Rouhani: Airstrikes Against IS Are Illegal

Iran’s President says airstrikes by the U.S. and a group of allies against Islamic State (IS) targets in Syria are illegal.

Ben Ariel,

Iranian president Hassan Rouhani
Iranian president Hassan Rouhani
Reuters

Iran’s President, Hassan Rouhani, said on Tuesday that airstrikes by the U.S. and a group of allies against Islamic State (IS) targets in Syria are illegal, The Wall Street Journal reported.

Rouhani said military action could only be justified if authorized by the United Nations Security Council or if the measures were conducted with the consent of the Syrian government.

The comments came hours after the Pentagon confirmed that the U.S. had begun airstrikes against Islamic State (IS) targets in Syria.

"These bombings do not have any legal standing so we can interpret them as an attack," Rouhani was quoted as having told journalists on the fringes of the United Nations General Assembly.

Rouhani condemned IS and described them as "barbarians," but said Iran should lead any coalition in the fight against the group that has seized control of swaths of Syrian and Iraqi territory.

The Iranian president seemed eager to express Iran's willingness to combat the group, but he signaled no willingness to work with the U.S. government in the task.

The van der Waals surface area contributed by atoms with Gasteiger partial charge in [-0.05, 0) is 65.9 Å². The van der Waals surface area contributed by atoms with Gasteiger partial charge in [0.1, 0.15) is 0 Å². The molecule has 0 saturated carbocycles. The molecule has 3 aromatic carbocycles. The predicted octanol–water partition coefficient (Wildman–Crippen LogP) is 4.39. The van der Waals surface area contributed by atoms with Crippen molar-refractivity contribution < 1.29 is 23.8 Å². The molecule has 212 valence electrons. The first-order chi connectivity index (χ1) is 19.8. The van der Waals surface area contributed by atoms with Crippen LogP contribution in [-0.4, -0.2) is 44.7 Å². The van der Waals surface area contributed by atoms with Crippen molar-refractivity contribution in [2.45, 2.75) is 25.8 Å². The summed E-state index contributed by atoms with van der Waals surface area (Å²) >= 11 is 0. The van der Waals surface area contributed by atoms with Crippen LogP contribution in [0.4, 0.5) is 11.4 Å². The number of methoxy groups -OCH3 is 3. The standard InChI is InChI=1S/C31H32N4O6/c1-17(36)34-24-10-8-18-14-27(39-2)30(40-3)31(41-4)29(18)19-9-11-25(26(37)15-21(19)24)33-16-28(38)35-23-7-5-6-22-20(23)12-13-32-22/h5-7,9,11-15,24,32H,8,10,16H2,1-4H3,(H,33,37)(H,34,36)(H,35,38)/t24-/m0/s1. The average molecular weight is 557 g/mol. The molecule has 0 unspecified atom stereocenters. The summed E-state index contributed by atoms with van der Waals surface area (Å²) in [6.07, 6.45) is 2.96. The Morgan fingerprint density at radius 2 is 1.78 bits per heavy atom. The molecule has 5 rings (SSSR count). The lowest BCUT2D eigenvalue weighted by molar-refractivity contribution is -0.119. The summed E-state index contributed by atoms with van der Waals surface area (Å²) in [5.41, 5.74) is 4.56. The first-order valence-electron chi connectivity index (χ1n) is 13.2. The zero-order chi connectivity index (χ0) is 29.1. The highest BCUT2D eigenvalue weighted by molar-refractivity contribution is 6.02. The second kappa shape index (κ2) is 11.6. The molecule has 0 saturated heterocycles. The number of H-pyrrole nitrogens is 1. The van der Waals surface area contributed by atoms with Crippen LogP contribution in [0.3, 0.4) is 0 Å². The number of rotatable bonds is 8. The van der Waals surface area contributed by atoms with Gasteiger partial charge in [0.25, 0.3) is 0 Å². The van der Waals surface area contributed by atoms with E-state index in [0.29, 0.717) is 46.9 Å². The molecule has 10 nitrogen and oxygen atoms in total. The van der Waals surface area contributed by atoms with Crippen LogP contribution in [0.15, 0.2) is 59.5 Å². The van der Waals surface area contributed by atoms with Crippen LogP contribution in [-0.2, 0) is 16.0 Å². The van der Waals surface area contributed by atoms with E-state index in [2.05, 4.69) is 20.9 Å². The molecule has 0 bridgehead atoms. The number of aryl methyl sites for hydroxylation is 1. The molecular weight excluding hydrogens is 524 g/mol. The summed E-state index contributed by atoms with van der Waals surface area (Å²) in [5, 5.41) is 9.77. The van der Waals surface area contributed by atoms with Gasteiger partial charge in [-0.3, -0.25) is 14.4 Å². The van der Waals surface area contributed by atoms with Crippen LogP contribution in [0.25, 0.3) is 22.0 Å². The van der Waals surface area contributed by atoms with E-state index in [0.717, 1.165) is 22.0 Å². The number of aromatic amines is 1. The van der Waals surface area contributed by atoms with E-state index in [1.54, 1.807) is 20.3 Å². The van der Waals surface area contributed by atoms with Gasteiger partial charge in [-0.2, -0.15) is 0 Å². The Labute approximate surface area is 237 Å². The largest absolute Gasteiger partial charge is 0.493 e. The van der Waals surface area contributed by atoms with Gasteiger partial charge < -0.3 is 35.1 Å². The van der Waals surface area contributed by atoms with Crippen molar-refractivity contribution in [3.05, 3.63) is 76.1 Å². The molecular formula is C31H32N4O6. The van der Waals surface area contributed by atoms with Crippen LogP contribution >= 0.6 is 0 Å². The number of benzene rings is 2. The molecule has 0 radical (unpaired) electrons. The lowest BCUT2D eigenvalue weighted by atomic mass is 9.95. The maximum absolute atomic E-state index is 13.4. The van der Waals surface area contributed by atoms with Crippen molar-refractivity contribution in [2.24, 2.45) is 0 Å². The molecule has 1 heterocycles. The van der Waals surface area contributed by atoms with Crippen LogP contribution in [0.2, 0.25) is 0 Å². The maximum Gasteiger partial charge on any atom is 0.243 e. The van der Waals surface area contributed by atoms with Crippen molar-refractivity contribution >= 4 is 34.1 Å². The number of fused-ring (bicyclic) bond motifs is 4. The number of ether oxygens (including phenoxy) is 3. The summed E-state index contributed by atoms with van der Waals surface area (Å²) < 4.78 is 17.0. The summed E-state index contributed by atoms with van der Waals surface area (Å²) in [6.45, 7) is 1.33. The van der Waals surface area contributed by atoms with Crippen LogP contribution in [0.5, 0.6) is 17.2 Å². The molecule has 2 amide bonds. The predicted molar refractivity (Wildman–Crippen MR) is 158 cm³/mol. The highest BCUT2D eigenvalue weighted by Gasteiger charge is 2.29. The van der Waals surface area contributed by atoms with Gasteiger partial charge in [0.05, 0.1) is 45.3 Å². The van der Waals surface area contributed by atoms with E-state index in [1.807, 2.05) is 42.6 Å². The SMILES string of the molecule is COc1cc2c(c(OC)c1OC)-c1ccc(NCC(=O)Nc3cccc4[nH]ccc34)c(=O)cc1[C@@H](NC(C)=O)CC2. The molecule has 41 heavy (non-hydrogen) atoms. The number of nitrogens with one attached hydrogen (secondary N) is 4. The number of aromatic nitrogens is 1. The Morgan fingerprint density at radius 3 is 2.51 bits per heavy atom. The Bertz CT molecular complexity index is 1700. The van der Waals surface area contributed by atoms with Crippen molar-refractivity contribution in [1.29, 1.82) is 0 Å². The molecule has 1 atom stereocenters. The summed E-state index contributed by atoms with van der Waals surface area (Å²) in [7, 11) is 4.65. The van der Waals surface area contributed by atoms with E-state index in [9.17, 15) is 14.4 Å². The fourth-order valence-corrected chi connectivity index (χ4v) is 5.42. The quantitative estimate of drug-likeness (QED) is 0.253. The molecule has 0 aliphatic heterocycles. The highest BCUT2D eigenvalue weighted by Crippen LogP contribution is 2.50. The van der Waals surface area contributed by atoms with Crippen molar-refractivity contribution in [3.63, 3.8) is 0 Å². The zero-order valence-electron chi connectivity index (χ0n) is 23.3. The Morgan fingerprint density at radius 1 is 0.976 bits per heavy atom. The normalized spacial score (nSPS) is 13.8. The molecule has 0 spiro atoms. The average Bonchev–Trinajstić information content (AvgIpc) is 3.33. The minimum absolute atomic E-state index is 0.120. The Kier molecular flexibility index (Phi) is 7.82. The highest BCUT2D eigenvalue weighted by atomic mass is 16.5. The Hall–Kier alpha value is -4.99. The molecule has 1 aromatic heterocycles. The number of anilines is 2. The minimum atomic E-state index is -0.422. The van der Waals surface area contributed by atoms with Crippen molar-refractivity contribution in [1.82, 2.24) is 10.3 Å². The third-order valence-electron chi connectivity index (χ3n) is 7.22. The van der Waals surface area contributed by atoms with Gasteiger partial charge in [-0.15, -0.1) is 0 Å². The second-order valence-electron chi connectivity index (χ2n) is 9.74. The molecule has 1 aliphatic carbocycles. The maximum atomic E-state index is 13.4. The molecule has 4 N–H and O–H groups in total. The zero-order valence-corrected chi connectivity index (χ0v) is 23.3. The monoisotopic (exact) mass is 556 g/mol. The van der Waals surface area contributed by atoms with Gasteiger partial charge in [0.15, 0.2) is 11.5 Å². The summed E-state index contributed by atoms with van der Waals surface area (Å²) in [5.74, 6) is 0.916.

"There is no cooperation between Iran and the United States but we are extremely serious about combating extremism," he said, according to The Wall Street Journal.

Iran has been a long-standing ally of Syrian President Bashar Al-Assad and has provided him with military support during his fight against the rebels. Rouhani noted that Iran has been fighting Islamic State extremists in the region alongside Syrian forces.

The Iranian president made similar comments last week, when he denounced IS for its savagery but also branded the U.S.-led coalition against the terror group as "ridiculous."

In his comments on Tuesday, Rouhani also said that if Iran and world powers reach a long-term nuclear deal that ends sanctions against Tehran, the agreement will open the door to deeper cooperation on regional peace and stability and the fight against terrorism.

"Without a doubt, reaching a final nuclear deal will expand our cooperation, and we can cooperate in various fields including restoring regional peace and stability and fighting against terrorism," he said, according to Reuters.

"America cannot deny Iran's role in the fight against terrorism," Rouhani added.

The sides have set a November 24 deadline for a long-term agreement that would end sanctions on Tehran in exchange for curbs on its nuclear program.

"The talks occurring will clear many things, whether we will be able to reach a final agreement or not," Rouhani said, according to Reuters. "I believe both sides have reached the conclusion that the continuation of the current condition doesn't benefit anyone.... So why not make strides to reach this agreement?"




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